The Agriculture Bill will provide a new system of farm support, moving away from direct payments in England towards an approach where farmers are paid public money for the ‘public goods’ they produce – such as enhancing air and water quality, improved access to the countryside, measures to reduce flooding, tackling climate change or improving animal welfare.
The Bill will also contribute to the Government’s commitment to reaching net zero emissions by 2050, while at the same time, helping to boost farmers’ productivity.
The new measures will provide a better future for agriculture in this country, maximising the potential of the land for food production and for delivering public goods.
Food and farming is a bedrock of our economy and environment, generating £112 billion a year and helping shape some of our finest habitats and landscapes. Leaving the EU creates a once in a generation opportunity to design a domestic agricultural policy that will stand the test of time. Starting from first principles we can bring in innovative new ideas to support investment in healthy, sustainable British food production and do much better for farming, the environment and animal welfare.
Agroecology and organic farming
The Agriculture Bill sets out how farmers and land managers will in future be paid for “public goods”, such as better air and water quality, improved soil health, higher animal welfare standards, public access to the countryside and measures to reduce flooding.
The new environmental land management (ELM) system will bring in a new era for farming, providing an income stream for farmers and land managers who protect and preserve our natural environment. For the first time, farmers and land managers will be able to decide for themselves how they can deliver environmental benefits from their businesses and their land, and how they integrate this into their food, timber and other commercial activities.
Organic farmers will therefore be well placed to benefit from ELM due to the environmental benefits they produce, such as increased biodiversity and improved soil quality, which contribute to the delivery of these goals.
The Bill will allow us to reward farmers who protect our environment, leaving the countryside in a cleaner, greener and healthier state for future generations.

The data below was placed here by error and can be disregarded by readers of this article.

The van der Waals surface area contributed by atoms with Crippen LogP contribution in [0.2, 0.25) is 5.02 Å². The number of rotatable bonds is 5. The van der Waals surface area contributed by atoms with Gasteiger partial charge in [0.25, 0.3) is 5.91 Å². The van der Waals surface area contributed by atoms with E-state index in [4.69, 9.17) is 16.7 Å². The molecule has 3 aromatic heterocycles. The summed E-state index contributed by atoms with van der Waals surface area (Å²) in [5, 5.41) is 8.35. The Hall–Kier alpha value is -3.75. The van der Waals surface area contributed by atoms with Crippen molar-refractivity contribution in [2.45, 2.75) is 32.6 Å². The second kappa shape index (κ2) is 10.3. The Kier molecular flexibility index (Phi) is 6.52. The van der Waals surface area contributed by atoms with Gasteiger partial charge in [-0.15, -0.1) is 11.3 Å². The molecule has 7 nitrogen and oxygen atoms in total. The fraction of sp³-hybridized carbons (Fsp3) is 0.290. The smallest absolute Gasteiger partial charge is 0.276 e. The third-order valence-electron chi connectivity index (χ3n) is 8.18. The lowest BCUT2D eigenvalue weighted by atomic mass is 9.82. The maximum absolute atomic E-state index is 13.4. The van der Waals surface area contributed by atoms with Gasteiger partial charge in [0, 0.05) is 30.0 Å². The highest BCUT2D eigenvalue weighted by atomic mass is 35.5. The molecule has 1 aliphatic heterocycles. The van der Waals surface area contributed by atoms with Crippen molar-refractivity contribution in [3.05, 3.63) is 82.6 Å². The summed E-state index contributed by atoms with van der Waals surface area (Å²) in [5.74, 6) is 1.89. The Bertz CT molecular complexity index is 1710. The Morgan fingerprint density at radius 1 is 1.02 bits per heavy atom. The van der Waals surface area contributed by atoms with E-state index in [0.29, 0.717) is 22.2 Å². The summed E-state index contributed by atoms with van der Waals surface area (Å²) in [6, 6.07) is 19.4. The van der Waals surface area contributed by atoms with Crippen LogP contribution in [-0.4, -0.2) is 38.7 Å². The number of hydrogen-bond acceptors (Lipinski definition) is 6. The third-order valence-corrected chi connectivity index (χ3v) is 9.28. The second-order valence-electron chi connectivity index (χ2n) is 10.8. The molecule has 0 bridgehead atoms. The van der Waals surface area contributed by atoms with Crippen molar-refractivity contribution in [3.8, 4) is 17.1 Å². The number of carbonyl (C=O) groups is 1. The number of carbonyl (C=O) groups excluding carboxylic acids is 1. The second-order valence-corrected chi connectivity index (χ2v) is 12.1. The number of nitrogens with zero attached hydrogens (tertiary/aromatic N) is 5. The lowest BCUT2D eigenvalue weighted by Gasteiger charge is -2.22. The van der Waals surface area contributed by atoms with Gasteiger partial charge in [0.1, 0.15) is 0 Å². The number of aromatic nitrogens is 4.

I fully recognise the importance the public attach to the UK’s high standards of food production, and the unique selling point it provides for our farmers, whose high-quality produce is in demand around the world. I know that in trade negotiations the Government will not compromise on our high environmental protection, animal welfare and food safety standards.
Without exception, all animal products imported into the UK under existing or future free trade agreements from all trading partners, including the EU and others, will have to meet our stringent food safety standards, as they do now. This includes retaining the ban on chlorine-washed chicken and hormone-injected beef. (This ban has already been retained in British law, carried over from when we left the EU.)
These standards have been built up over many years and have the trust of the public and the world. I know the Government will not adjust those standards to secure a trade deal. The standards will be based on science and decided by the UK alone.
I want to see a vibrant and resilient farming sector in the UK, and the UK’s newfound status as an independent trading nation could benefit our farming industry. Indeed, new free trade agreements could lead to gains for UK agriculture.
For example, analysis by the Department for International Trade shows that an agreement with the US will deliver economic gains for the agri-food sector. Opening the vast US market could help boost UK farmers’ incomes and reduce their input costs, making them more competitive, more productive, and more profitable.
Some constituents asked me to vote for two amendments on the matter, NC1 and NC2. I voted alongside the Government against them. The UK already imports food from countries such as Canada, South Africa and Japan through preferences in existing free trade agreements – none of these agreements require those countries to follow domestic UK production standards.
The amendments would have put up new trade barriers and prevented the Government from being able to agree fair and mutually beneficial trade deals. Indeed, forcing all our trading partners to produce to UK domestic standards would only result in fewer export opportunities for our own farmers. In addition, the amendments, if implemented, would have caused real challenges for developing countries and our Commonwealth partners, as for them it would be particularly difficult to align with UK domestic production standards.